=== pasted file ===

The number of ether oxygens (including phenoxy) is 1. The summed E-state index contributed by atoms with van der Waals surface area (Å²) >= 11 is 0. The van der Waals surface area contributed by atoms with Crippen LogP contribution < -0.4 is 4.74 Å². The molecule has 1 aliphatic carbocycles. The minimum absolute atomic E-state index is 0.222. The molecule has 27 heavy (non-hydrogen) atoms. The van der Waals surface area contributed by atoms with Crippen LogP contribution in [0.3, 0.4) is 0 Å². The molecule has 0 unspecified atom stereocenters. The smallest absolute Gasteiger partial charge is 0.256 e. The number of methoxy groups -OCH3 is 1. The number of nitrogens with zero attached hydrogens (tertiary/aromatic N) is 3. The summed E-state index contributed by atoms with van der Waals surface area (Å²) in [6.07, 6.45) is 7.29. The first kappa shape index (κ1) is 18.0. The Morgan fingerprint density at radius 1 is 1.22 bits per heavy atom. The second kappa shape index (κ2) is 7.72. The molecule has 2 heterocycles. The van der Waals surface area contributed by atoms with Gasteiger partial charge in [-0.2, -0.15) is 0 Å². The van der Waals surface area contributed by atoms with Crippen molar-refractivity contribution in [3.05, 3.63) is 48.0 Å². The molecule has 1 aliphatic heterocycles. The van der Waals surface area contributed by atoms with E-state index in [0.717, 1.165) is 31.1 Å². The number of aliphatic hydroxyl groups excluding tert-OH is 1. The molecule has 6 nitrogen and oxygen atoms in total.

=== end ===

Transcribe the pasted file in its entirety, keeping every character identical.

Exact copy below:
The number of ether oxygens (including phenoxy) is 1. The summed E-state index contributed by atoms with van der Waals surface area (Å²) >= 11 is 0. The van der Waals surface area contributed by atoms with Crippen LogP contribution < -0.4 is 4.74 Å². The molecule has 1 aliphatic carbocycles. The minimum absolute atomic E-state index is 0.222. The molecule has 27 heavy (non-hydrogen) atoms. The van der Waals surface area contributed by atoms with Crippen LogP contribution in [0.3, 0.4) is 0 Å². The molecule has 0 unspecified atom stereocenters. The smallest absolute Gasteiger partial charge is 0.256 e. The number of methoxy groups -OCH3 is 1. The number of nitrogens with zero attached hydrogens (tertiary/aromatic N) is 3. The summed E-state index contributed by atoms with van der Waals surface area (Å²) in [6.07, 6.45) is 7.29. The first kappa shape index (κ1) is 18.0. The Morgan fingerprint density at radius 1 is 1.22 bits per heavy atom. The second kappa shape index (κ2) is 7.72. The molecule has 2 heterocycles. The van der Waals surface area contributed by atoms with Gasteiger partial charge in [-0.2, -0.15) is 0 Å². The van der Waals surface area contributed by atoms with Crippen molar-refractivity contribution in [3.05, 3.63) is 48.0 Å². The molecule has 1 aliphatic heterocycles. The van der Waals surface area contributed by atoms with E-state index in [0.717, 1.165) is 31.1 Å². The number of aliphatic hydroxyl groups excluding tert-OH is 1. The molecule has 6 nitrogen and oxygen atoms in total.